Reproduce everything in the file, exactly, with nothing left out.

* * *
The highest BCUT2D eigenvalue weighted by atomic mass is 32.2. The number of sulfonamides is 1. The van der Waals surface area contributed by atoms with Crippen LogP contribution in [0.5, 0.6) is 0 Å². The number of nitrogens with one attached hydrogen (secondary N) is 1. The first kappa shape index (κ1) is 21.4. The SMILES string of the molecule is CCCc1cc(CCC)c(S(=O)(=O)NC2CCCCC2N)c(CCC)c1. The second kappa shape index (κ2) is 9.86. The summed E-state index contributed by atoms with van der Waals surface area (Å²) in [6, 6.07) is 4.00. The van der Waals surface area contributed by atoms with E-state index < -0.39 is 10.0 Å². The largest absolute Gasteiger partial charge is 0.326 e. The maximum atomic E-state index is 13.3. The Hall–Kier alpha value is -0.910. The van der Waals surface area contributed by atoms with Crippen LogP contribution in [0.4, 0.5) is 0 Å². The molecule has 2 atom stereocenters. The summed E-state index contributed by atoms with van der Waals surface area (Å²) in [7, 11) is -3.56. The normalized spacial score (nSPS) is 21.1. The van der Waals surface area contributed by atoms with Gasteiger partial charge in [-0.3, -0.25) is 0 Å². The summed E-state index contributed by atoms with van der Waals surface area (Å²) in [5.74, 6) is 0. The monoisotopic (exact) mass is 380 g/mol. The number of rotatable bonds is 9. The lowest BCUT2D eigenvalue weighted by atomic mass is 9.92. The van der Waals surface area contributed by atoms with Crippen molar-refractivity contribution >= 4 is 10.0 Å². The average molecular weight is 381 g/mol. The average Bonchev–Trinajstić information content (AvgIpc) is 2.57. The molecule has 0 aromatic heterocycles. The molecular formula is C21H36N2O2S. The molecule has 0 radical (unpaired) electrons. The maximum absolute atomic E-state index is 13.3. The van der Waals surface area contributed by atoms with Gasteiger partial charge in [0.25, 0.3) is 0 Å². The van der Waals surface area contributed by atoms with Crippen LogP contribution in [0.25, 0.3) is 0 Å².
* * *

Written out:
The highest BCUT2D eigenvalue weighted by atomic mass is 32.2. The number of sulfonamides is 1. The van der Waals surface area contributed by atoms with Crippen LogP contribution in [0.5, 0.6) is 0 Å². The number of nitrogens with one attached hydrogen (secondary N) is 1. The first kappa shape index (κ1) is 21.4. The SMILES string of the molecule is CCCc1cc(CCC)c(S(=O)(=O)NC2CCCCC2N)c(CCC)c1. The second kappa shape index (κ2) is 9.86. The summed E-state index contributed by atoms with van der Waals surface area (Å²) in [6, 6.07) is 4.00. The van der Waals surface area contributed by atoms with E-state index < -0.39 is 10.0 Å². The largest absolute Gasteiger partial charge is 0.326 e. The maximum atomic E-state index is 13.3. The Hall–Kier alpha value is -0.910. The van der Waals surface area contributed by atoms with Crippen LogP contribution in [0.4, 0.5) is 0 Å². The molecule has 2 atom stereocenters. The summed E-state index contributed by atoms with van der Waals surface area (Å²) in [7, 11) is -3.56. The normalized spacial score (nSPS) is 21.1. The van der Waals surface area contributed by atoms with Gasteiger partial charge in [-0.3, -0.25) is 0 Å². The summed E-state index contributed by atoms with van der Waals surface area (Å²) in [5.74, 6) is 0. The monoisotopic (exact) mass is 380 g/mol. The number of rotatable bonds is 9. The lowest BCUT2D eigenvalue weighted by atomic mass is 9.92. The van der Waals surface area contributed by atoms with Crippen molar-refractivity contribution >= 4 is 10.0 Å². The average molecular weight is 381 g/mol. The average Bonchev–Trinajstić information content (AvgIpc) is 2.57. The molecule has 0 aromatic heterocycles. The molecular formula is C21H36N2O2S. The molecule has 0 radical (unpaired) electrons. The maximum absolute atomic E-state index is 13.3. The van der Waals surface area contributed by atoms with Gasteiger partial charge in [0.25, 0.3) is 0 Å². The van der Waals surface area contributed by atoms with Crippen LogP contribution in [0.25, 0.3) is 0 Å².